NASA: First half of 2010 breaks the thermometer

It’s raining today….but we’ve already had the hottest 6 months ever recorded- read the bottom of this post about the “Frankenstorms” that have begun to hit the US….

We’re getting a dramatic taste of the kind of weather we are on course to bequeath to our grandchildren,” says Tom Peterson, Chief Scientist for NOAA’s National Climatic Data Center.

from Climate Progress: http://climateprogress.org/2010/07/10/nasa-hottest-year-solar-minimum/

July 10, 2010

Jan-Jun 2010

Following fast on the heels of the hottest Jan-May — and spring — in the temperature record, it’s also the hottest Jan-June on record in the NASA dataset [click on figure to enlarge].

It’s all the more powerful evidence of human-caused warming “because it occurs when the recent minimum of solar irradiance is having its maximum cooling effect,” as a recent must-read NASA paper notes.

[For daily updates on climate science, politics, and solutions, click here.]

Software engineer (and former machinist mate in the US Navy) Timothy Chase put together a spreadsheet using the data from NASA’s Goddard Institute for Space Studies (click here).  In NASA’s dataset, the 12-month running average temperature record was actually just barely set in March — and then easily set in April and topped out in May.

It still seems likely that 2010 will be the hottest year on record, but NOAA now predicts that “La Niña conditions are likely to develop during July – August 2010.”  If the La Niña comes fast and deep (as in 1998 and 2007), that could make it a close call in the NASA dataset — and even more so in the satellite record, which is much more sensitive to ENSO ( El Niño Southern oscillation).

GISS nino

Blue curve: 12-month running-mean global temperature.   Note correlation with Nino index (red = El Nino, blue = La Nina).   Large volcanoes (green) have a cooling effect for ~2 years.  Source: Global Surface Temperature Change,” by James Hansen et al., June 2010.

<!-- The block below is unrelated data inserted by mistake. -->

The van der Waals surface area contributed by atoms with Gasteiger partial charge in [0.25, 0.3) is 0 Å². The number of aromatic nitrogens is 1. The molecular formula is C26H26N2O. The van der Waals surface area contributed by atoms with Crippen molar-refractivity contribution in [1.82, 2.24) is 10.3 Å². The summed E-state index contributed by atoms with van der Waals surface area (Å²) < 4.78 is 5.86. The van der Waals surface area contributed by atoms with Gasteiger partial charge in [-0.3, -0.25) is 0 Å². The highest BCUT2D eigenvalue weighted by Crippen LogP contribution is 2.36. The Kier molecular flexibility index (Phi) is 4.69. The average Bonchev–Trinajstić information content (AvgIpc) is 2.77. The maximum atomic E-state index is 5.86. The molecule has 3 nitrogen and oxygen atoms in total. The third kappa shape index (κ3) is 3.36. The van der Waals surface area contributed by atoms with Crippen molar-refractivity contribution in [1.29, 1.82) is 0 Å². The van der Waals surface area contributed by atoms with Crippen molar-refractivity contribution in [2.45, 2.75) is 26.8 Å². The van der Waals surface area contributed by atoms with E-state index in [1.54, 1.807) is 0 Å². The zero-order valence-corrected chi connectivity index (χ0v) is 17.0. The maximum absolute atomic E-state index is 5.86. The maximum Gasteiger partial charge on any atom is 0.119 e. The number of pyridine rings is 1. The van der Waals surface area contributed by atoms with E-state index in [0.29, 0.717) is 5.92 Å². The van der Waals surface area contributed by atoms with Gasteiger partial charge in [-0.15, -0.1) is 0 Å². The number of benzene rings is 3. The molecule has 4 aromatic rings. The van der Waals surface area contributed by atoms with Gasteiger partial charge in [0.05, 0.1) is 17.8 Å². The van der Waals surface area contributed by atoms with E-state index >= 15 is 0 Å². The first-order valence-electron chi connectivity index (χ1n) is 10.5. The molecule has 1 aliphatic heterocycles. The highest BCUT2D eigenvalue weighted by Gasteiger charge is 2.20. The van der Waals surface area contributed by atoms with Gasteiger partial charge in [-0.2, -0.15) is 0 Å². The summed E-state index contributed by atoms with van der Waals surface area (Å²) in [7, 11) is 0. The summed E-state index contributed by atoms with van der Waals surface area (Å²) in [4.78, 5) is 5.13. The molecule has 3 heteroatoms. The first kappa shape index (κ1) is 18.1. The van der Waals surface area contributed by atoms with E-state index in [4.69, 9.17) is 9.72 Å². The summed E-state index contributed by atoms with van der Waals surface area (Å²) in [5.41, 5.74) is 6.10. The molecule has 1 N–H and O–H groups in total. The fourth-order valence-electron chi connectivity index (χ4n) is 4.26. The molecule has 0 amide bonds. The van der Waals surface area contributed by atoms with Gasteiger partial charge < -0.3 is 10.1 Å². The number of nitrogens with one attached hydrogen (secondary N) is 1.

Interestingly, June was tied for the third hottest on record for NASA, but was essentially tied for the hottest June in the RSS satellite record (and second hottest in the constantly tweaked UAH satellite dataset).

Although I’m sure it’s just another coincidence, but Rutgers University’s Global Snow Lab again reports a record low snow cover in the entire northern hemisphere for the month of June (what appears to be a long term trend):

Rutgers snow 6-10

Other coincidences include New daily high temperature records beat new cold records by nearly 5 to 1 in June:

https://i0.wp.com/2.bp.blogspot.com/_oy2DMM6iwUU/TC6fgDgV87I/AAAAAAAABmk/muA8oh0SQks/s1600/temp.records.063010.jpg

And of course, meteorologist Jeff Masters reported on June 26 records are being set globally:

Kuwait, Saudi Arabia, Iraq, Chad, Niger, Pakistan, and Myanmar have all set new records for their hottest temperatures of all time over the past six weeks….  The Asian portion of Russia recorded its highest temperate in history yesterday, when the mercury hit 42.3°C (108.1°F) at Belogorsk, near the Amur River border with China. The previous record was 41.7°C (107.1°F) at nearby Aksha on July 21, 2004. (The record for European Russia is 43.8°C–110.8°F–set on August 6, 1940, at Alexandrov Gaj near the border with Kazakhstan.) Also, on Thursday, Sudan recorded its hottest temperature in its history when the mercury rose to 49.6°C (121.3°F) at Dongola. The previous record was 49.5°C (121.1°F) set in July 1987 in Aba Hamed.

We’ve now had eight countries in Asia and Africa, plus the Asian portion of Russia, that have beaten their all-time hottest temperature record during the past two months. This includes Asia’s hottest temperature of all-time, the astonishing 53.5°C (128.3°F) mark set on May 26 in Pakistan….  This week’s heat wave in Africa and the Middle East is partially a consequence of the fact that Earth has now seen three straight months with its warmest temperatures on record, according to NOAA’s National Climatic Data Center.

And we’ve just had the 500-year deluges in Oklahoma City and China and Tennessee’s 1000-year deluge.

There still are lots of different ways to write about it, lots of different climate scientist interview to put it in context (see here) — and lots of different ways for media to dance around the subject [see “How hot is it? So hot that even the Washington Post mentions climate change (though not what causes it):  A survey of media coverage of the monster heat wave”].

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